When a repossessed vehicle has been sold and/or a contract has been charged off, if Coastal Credit determines that there is a reasonable likelihood of recovering part or all of any deficiency against the borrower under the contract, Coastal Credit will pursue all legal remedies available to it. States have different collection laws, but legal remedies may include lawsuits, judgment liens and wage garnishments.
 
In addition, the branch managers and Coastal Credit’s senior management review each account that is 60 days past due to determine whether the contract should be charged off. Coastal Credit requires mandatory charge off of all contracts when 60 days have passed since the most recent payment and/or the contract is 180 days delinquent per the contract terms. All charged off loans are transferred to a Profit and Loss (P&L) Department. The P&L Department attempts to collect the contract until the borrower has paid the contract or all legal remedies have been exhausted. Historically, Coastal Credit has recovered approximately 25% of deficiencies from such borrowers. Proceeds from the disposition of the vehicles are not included in calculating the foregoing percentage range.
 
 
Marketing and Advertising
 
Coastal Credit’s marketing efforts are directed toward automobile dealers. Coastal Credit attempts to meet dealers’ needs by offering highly-responsive, cost-competitive, locally-based and service-oriented financing programs. Coastal Credit relies on its marketing and branch managers to solicit agreements for the acquisition of contracts with automobile dealers located within each branch’s geographic area. The branch manager provides dealers with information regarding Coastal Credit and the general terms upon which Coastal Credit is willing to acquire contracts.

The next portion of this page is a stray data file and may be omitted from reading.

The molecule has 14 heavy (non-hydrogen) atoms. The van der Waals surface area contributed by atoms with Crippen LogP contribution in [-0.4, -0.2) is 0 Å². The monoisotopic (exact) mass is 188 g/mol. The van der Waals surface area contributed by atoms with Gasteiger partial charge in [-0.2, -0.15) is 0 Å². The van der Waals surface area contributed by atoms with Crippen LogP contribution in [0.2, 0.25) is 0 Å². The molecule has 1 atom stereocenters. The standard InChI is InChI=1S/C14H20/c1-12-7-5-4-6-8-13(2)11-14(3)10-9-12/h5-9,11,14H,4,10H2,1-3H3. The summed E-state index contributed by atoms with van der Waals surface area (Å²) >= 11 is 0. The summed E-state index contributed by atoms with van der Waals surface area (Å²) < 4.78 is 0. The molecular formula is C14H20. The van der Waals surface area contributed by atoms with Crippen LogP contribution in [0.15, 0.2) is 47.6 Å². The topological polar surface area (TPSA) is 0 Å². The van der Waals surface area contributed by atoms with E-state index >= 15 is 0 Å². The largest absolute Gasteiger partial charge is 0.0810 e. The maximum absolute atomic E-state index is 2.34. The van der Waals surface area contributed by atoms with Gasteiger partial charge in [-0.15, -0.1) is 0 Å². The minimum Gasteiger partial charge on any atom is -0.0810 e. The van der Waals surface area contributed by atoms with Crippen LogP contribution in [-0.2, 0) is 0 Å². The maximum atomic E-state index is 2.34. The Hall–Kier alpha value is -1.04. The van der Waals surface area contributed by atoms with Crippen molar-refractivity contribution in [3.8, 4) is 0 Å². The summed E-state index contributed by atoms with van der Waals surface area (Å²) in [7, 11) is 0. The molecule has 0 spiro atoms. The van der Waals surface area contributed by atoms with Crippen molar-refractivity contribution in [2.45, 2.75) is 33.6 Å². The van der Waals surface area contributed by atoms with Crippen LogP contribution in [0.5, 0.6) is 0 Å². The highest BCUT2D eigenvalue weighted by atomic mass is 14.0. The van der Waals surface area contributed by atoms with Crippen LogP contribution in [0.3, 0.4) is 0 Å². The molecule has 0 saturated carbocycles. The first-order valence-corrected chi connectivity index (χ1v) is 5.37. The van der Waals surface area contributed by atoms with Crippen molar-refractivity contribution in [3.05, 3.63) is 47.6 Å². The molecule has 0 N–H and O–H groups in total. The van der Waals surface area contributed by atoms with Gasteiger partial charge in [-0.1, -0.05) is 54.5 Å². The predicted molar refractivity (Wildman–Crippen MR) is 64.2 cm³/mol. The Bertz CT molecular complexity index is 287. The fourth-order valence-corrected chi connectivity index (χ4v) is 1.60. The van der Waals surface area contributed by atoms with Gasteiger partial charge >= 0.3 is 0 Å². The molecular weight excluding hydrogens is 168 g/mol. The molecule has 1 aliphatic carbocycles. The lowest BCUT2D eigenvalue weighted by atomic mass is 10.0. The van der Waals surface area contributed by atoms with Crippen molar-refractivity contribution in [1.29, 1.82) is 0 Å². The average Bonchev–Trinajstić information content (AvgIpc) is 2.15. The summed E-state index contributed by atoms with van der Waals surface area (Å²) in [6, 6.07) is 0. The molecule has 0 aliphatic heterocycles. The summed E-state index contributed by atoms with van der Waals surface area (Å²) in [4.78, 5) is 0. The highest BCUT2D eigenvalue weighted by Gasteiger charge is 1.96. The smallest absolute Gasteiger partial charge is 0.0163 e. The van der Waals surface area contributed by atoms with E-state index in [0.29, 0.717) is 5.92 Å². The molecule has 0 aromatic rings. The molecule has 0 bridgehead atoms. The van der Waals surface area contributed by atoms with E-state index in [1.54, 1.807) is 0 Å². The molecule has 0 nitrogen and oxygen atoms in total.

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Competition
 
The subprime automobile finance industry is highly fragmented and highly competitive. There are numerous financial service companies that provide subprime credit in the markets served by Coastal Credit, including credit unions, other consumer finance companies and captive finance companies owned by automobile manufacturers and retailers. Many of these companies have significantly greater resources and market presence than Coastal Credit. Moreover, Coastal Credit has experienced increased competition from new finance companies that have gained entry into the market since the end of the recession in 2009, a current trend which Coastal Credit expects to continue for the foreseeable future as the overall economy recovers. Coastal Credit does not believe that increased competition for the acquisition of contracts will cause a material reduction in the interest rate payable by the purchaser of the automobile. However, increased competition for the acquisition of contracts will enable automobile dealers to shop for the best price. Coastal Credit’s management believes that its effective pricing has been a key factor in its consistent, historical profitability, and, therefore, Coastal Credit will forego acquisition of a contract if it believes that meeting the competitor’s pricing would compromise its underwriting guidelines.
 
Coastal Credit’s target market consists of persons who are generally unable to obtain traditional used car financing because of their credit history or the vehicle’s mileage or age. Coastal Credit has been able to expand its automobile finance business in the subprime credit market by offering to acquire contracts on terms that are competitive with those of other companies that acquire automobile receivables in that market segment. As a result of the daily contact that many of Coastal Credit’s employees have with automobile dealers located throughout the market areas Coastal Credit serves, Coastal Credit is generally aware of the terms upon which its competitors are offering to acquire contracts. Coastal Credit’s policy is to modify its terms, if necessary, to remain competitive. However, Coastal Credit will not sacrifice credit quality, its purchasing criteria or prudent business practices to meet the terms offered by its competitors.
 
Coastal Credit’s ability to compete effectively with other companies offering similar financing arrangements depends upon its maintaining current and developing new business relationships with auto dealers in each branch’s geographic area.
 
 
Regulation